GTA VI Hack Highlights How Far Too Secret The Video Game Industry Is

On September 18, Rockstar Games suffered a major hack that resulted in the leaking of over 90 videos and images of an early version of the upcoming Grand Theft Auto game, commonly called GTA VI.

For any company, that would have been an astronomical breach, and it was even more remarkable considering it happened at such a notoriously guarded company as Rockstar.

In the days that followed, the developers were quick to come forward and offer their sympathy to Rockstar. After all, his game was shown prematurely in a rough state and, as a result, came under intense scrutiny from players. Many people unaware of the nature of game development mistakenly felt that this was quite revealing of how GTA VI will review the launch and condemn the game accordingly.

Of course, anyone who’s actually remotely sane will know how ridiculous those comments were. The game was not ready to be shown publicly and should be at least two years after launch. Many of these gamers simply misunderstand how game development works.

But that’s a problem in itself. As I’ve seen all kinds of takes on the GTA VI leaking percolate, the one I have do not have much noticed is the fact that the gaming industry is too secretive. While so-called “fans” often don’t know a lot about games, did we think maybe game companies could do a little more to educate people?

When we talk about almost every other major art form, we know more or less how sausage is made. The way Marvel created comics has been well documented for years, novelists regularly share advice and discuss their writing processes, countless candid documentaries and reports on the making of great movies have been produced, and studios literally offer free tickets to the public to watch the live taping of TV shows. In other words, there is a level of openness at all levels.

Of course you always have dumb people saying unrealistic things like “Warner Bros. should recast Ezra Miller and redo everything the flashas if it were comparable to what Ridley Scott did when he replaced Kevin Spacey in a supporting role with the late Canadian actor Christopher Plummer in All the money in the world. There will always be unconscious people. But overall, there’s at least a broader understanding of how movies are made, and a similar thing could be said about other forms of media.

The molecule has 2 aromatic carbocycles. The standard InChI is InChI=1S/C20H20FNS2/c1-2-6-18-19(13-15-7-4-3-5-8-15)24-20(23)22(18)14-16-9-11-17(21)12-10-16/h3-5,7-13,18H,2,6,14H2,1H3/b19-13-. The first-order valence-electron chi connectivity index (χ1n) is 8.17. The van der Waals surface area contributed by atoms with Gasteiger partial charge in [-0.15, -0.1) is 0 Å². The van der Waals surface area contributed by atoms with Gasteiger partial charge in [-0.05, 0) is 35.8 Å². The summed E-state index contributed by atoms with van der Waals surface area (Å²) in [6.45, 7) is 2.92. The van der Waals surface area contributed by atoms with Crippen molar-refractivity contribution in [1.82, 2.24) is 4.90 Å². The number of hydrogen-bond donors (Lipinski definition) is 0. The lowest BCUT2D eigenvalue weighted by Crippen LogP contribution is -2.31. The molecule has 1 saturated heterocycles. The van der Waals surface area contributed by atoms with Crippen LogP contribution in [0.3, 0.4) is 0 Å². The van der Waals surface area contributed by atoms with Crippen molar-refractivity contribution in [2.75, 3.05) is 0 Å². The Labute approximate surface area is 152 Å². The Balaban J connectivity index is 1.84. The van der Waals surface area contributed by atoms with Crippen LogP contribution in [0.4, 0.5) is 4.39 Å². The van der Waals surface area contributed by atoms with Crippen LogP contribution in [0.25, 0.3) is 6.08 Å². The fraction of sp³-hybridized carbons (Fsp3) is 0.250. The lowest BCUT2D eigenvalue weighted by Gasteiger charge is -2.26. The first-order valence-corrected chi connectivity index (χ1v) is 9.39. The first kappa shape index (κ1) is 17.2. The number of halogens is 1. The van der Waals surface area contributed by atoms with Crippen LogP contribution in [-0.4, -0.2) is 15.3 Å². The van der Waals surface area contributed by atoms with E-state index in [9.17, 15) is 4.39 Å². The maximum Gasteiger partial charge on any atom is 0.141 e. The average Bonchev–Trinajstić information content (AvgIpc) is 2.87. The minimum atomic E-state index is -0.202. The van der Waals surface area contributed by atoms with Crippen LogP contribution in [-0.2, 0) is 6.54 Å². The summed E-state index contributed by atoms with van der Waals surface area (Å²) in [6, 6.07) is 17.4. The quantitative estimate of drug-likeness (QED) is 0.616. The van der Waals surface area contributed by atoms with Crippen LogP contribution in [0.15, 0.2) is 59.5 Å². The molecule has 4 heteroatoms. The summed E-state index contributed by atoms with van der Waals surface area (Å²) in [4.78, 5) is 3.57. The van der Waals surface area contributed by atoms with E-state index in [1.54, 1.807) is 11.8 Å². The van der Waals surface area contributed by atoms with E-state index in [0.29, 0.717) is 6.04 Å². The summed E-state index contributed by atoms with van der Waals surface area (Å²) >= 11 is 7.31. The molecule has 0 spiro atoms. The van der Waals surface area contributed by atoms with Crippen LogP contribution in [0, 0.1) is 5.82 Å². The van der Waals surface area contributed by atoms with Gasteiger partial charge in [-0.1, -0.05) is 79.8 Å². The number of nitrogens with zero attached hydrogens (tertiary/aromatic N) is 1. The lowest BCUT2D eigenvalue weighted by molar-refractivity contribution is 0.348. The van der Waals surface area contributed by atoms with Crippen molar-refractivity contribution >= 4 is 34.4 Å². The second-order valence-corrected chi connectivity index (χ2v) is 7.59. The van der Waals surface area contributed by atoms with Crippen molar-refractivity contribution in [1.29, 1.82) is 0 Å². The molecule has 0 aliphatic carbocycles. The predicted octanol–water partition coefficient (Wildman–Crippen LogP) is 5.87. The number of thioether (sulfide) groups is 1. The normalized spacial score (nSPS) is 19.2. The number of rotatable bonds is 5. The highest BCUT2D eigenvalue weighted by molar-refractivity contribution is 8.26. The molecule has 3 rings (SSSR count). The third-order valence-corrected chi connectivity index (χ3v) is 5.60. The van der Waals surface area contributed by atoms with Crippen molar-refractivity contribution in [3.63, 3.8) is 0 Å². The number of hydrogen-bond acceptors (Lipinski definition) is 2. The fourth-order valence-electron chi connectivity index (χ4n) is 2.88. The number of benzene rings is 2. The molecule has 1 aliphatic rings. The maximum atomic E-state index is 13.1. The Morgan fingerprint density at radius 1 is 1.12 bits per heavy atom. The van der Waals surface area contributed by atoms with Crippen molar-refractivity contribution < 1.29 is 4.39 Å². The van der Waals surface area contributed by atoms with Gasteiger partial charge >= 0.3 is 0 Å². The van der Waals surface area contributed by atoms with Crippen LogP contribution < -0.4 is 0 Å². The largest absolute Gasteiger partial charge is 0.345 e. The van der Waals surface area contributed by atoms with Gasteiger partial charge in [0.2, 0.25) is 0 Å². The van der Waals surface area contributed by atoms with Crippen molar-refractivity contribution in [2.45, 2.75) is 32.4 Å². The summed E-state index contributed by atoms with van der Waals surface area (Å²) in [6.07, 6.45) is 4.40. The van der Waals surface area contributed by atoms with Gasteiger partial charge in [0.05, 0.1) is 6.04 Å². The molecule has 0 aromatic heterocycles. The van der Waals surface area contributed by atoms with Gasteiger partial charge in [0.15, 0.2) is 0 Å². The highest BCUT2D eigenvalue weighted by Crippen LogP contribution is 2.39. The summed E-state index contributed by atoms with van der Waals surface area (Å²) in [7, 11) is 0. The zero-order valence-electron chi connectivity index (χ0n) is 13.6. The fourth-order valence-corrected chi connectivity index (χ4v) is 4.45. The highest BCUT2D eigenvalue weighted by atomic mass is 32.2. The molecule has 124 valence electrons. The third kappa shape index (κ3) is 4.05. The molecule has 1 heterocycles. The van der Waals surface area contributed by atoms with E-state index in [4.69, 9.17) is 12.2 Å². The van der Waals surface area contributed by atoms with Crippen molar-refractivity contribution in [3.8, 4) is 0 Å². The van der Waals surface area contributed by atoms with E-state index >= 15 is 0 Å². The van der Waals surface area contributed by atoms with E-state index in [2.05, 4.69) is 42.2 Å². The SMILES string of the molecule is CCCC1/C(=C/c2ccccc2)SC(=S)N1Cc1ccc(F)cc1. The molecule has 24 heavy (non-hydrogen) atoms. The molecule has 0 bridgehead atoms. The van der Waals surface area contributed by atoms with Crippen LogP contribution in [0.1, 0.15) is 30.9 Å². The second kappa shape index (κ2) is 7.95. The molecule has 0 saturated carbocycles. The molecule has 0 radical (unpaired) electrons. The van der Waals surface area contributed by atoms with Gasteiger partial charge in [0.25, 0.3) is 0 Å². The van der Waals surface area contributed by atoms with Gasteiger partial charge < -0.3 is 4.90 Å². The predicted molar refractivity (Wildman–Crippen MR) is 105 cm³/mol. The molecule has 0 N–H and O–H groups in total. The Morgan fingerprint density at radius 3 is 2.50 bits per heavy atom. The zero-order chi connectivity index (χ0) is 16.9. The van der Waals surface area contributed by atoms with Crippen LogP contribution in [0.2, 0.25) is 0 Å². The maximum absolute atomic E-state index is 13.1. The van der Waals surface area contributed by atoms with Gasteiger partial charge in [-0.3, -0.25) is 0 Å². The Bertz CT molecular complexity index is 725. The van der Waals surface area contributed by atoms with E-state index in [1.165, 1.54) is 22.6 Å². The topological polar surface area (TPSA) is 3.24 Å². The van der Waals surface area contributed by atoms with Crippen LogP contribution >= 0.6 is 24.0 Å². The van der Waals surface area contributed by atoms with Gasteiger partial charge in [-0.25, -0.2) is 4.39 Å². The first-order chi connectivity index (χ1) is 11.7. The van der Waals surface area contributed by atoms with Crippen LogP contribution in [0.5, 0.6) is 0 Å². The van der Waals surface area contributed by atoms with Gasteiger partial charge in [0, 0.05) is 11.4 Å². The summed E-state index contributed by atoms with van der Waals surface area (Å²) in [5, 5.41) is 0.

…except games, anyway. Admittedly, it is a nascent art form, especially in relation to literature or cinema. So it’s somewhat understandable that we don’t get as many behind-the-scenes looks with the games. That said, many companies don’t even try. As mentioned, Rockstar is infamously secretive, and it wasn’t until earlier this year that the company even admitted that GTA VI was being done. Elsewhere we will have games like Final Fantasy VII Remake and Bayonet 3 announced and then barely get a word about them for years. Of course, I realize that games are extremely difficult to make, and that no doubt introduces a lot of delays. However, not everyone understands this, so why not try to enlighten them? Even if you don’t have something major like a gameplay show, can’t you just get a developer to talk about it or pitch some concept art? Consider EA Motive of Montreal, which has put on some really insightful presentations on its dead space remake which provided clearly marked raw footage of the game with lots of developer commentary. It’s a fair compromise between showing lots of gameplay demos and saying nothing at all. Could this be possible with every game? Probably not, but that kind of transparency goes a long way.

I always think back to Final Fantasy XIV: A Kingdom Reborn. The MMORPG’s original release in 2010 was a disaster, and it wasn’t until director Naoki Yoshida arrived and, with the help of a talented team, that he painstakingly rebooted everything to critical acclaim. important. They’ve since built on that foundation with a host of beloved expansions and other updates. The end result is one of the most popular MMOs of all time that features a well-publicized positive community – something of a rarity in gaming.

It almost creates this notion that game developers are a mythical, alien, and unknown entity…

A big reason why it all happened is that Yoshida and his team are so willing to be transparent. He speaks openly to fans. He constantly provides updates on the progress of the game. He shows humility and promotes other games. He and the game’s composer, the masterful Masayoshi Soken, even tearfully revealed the latter’s private battles with cancer at a fan event. It’s something you don’t see with a lot of games, and it clearly makes a major difference. It shows people that real humans are doing these games and thus can lead to a greater sense of empathy. A similar romantic relationship between developer and fans can be seen with the creator of Super Smash Bros. Masahiro Sakurai, who has since launched a game development YouTube channel and, at the time of writing, has racked up nearly half a million subscribers in a single month.